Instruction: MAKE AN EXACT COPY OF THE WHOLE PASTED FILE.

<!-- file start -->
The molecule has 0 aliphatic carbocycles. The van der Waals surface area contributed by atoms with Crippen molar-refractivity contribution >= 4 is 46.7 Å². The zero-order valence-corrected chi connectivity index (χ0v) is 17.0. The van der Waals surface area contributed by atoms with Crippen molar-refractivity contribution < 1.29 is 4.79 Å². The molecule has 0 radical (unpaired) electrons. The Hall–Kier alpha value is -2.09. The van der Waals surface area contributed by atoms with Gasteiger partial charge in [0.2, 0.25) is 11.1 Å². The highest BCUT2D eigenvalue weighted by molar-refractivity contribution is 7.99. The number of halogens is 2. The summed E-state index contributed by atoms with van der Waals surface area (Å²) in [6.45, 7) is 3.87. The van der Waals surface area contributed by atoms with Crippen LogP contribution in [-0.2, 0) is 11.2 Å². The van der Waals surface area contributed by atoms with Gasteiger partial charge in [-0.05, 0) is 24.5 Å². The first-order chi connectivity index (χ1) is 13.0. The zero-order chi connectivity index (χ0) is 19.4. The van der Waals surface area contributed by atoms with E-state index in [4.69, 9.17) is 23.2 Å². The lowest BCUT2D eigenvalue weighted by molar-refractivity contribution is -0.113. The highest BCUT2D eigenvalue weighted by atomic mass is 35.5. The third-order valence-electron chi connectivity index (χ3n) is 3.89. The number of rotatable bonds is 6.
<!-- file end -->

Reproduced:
The molecule has 0 aliphatic carbocycles. The van der Waals surface area contributed by atoms with Crippen molar-refractivity contribution >= 4 is 46.7 Å². The zero-order valence-corrected chi connectivity index (χ0v) is 17.0. The van der Waals surface area contributed by atoms with Crippen molar-refractivity contribution < 1.29 is 4.79 Å². The molecule has 0 radical (unpaired) electrons. The Hall–Kier alpha value is -2.09. The van der Waals surface area contributed by atoms with Gasteiger partial charge in [0.2, 0.25) is 11.1 Å². The highest BCUT2D eigenvalue weighted by molar-refractivity contribution is 7.99. The number of halogens is 2. The summed E-state index contributed by atoms with van der Waals surface area (Å²) in [6.45, 7) is 3.87. The van der Waals surface area contributed by atoms with Crippen LogP contribution in [-0.2, 0) is 11.2 Å². The van der Waals surface area contributed by atoms with Gasteiger partial charge in [-0.05, 0) is 24.5 Å². The first-order chi connectivity index (χ1) is 13.0. The zero-order chi connectivity index (χ0) is 19.4. The van der Waals surface area contributed by atoms with E-state index in [4.69, 9.17) is 23.2 Å². The lowest BCUT2D eigenvalue weighted by molar-refractivity contribution is -0.113. The highest BCUT2D eigenvalue weighted by atomic mass is 35.5. The third-order valence-electron chi connectivity index (χ3n) is 3.89. The number of rotatable bonds is 6.